Unfortunately, because many of the changes are inside the admin interface, there’s not much we can really show you, so you’ll have to take our word on improvements. A couple of changes are publicly visible. The first being the removal of fragment counts from revision set titles. No matter how much of a standing order obsessive one might be - here’s looking at you Martyn - exposing the number of fragments in a revision set definitely felt like too much information. James has also cleaned up our order and fragment pages, which are now both leaner and cleaner. Top work Claire. Top work James.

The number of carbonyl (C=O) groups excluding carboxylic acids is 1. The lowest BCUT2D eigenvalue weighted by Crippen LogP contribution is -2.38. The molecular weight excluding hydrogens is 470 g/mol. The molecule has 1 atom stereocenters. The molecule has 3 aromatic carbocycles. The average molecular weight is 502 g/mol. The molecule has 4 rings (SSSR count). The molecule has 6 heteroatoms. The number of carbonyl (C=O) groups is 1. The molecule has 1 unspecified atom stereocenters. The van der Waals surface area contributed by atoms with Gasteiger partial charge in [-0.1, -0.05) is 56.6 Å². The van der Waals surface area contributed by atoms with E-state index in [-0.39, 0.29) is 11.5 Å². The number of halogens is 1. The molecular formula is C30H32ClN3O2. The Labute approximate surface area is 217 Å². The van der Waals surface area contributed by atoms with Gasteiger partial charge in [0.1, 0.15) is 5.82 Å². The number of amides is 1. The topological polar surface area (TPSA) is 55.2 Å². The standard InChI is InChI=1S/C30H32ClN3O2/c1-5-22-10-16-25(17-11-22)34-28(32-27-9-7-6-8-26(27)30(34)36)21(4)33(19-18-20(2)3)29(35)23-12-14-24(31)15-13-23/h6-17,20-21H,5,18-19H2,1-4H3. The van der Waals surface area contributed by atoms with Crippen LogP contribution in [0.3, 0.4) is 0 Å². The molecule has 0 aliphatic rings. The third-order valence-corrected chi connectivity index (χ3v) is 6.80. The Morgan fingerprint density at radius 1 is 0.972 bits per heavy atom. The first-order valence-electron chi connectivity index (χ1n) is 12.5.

At this point, we should probably point out that, yes, we are currently running with test edit data. Please do not read too closely. Also, please do not make any procedural decisions based on this. Mouses play no formal role in Parliament and we believe this is unlikely to change.

I am a procedural cartographer - to the tune of the Palace Brothers

With Librarian Jayne busy elsewhere, we don’t have an awful lot of cartographic news this week. For which our dear reader may be breathing a sigh of relief. Or possibly not. Maybe they’re actually thinking, “I used to really enjoy weeknotes, back when they went on and on about applying ternary logic gates to parliamentary procedure. They’ve really gone off the boil.” Well boo sucks to you, dear reader. We can only work with the material we’re given.